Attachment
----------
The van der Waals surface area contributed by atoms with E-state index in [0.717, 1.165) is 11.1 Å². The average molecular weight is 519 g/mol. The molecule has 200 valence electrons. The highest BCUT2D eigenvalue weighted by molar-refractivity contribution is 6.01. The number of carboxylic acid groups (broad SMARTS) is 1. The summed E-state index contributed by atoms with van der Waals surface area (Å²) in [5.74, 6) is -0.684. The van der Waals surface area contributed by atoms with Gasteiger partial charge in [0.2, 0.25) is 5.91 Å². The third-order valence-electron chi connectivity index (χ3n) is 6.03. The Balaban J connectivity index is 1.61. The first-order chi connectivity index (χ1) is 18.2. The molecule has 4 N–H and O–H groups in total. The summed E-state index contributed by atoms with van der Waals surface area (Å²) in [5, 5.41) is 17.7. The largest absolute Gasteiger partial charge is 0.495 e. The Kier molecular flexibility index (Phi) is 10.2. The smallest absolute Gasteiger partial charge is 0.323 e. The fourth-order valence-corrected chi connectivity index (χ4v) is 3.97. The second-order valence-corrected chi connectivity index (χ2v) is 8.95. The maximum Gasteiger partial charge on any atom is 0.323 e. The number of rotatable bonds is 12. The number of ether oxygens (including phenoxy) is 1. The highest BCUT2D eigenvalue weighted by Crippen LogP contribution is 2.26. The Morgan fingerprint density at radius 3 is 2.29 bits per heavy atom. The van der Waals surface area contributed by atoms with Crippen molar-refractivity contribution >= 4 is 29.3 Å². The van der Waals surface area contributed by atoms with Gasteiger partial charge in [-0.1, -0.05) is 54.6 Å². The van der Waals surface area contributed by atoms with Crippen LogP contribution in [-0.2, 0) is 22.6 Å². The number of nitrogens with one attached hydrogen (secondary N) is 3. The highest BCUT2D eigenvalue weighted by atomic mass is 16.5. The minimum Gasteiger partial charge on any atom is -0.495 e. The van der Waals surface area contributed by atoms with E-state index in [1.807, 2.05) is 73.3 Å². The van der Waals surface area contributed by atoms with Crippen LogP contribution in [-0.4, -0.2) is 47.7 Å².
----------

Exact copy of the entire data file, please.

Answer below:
The van der Waals surface area contributed by atoms with E-state index in [0.717, 1.165) is 11.1 Å². The average molecular weight is 519 g/mol. The molecule has 200 valence electrons. The highest BCUT2D eigenvalue weighted by molar-refractivity contribution is 6.01. The number of carboxylic acid groups (broad SMARTS) is 1. The summed E-state index contributed by atoms with van der Waals surface area (Å²) in [5.74, 6) is -0.684. The van der Waals surface area contributed by atoms with Gasteiger partial charge in [0.2, 0.25) is 5.91 Å². The third-order valence-electron chi connectivity index (χ3n) is 6.03. The Balaban J connectivity index is 1.61. The first-order chi connectivity index (χ1) is 18.2. The molecule has 4 N–H and O–H groups in total. The summed E-state index contributed by atoms with van der Waals surface area (Å²) in [5, 5.41) is 17.7. The largest absolute Gasteiger partial charge is 0.495 e. The Kier molecular flexibility index (Phi) is 10.2. The smallest absolute Gasteiger partial charge is 0.323 e. The fourth-order valence-corrected chi connectivity index (χ4v) is 3.97. The second-order valence-corrected chi connectivity index (χ2v) is 8.95. The maximum Gasteiger partial charge on any atom is 0.323 e. The number of rotatable bonds is 12. The number of ether oxygens (including phenoxy) is 1. The highest BCUT2D eigenvalue weighted by Crippen LogP contribution is 2.26. The Morgan fingerprint density at radius 3 is 2.29 bits per heavy atom. The van der Waals surface area contributed by atoms with Crippen molar-refractivity contribution >= 4 is 29.3 Å². The van der Waals surface area contributed by atoms with Gasteiger partial charge in [-0.1, -0.05) is 54.6 Å². The van der Waals surface area contributed by atoms with Crippen LogP contribution in [-0.2, 0) is 22.6 Å². The number of nitrogens with one attached hydrogen (secondary N) is 3. The highest BCUT2D eigenvalue weighted by atomic mass is 16.5. The minimum Gasteiger partial charge on any atom is -0.495 e. The van der Waals surface area contributed by atoms with E-state index in [1.807, 2.05) is 73.3 Å². The van der Waals surface area contributed by atoms with Crippen LogP contribution in [-0.4, -0.2) is 47.7 Å².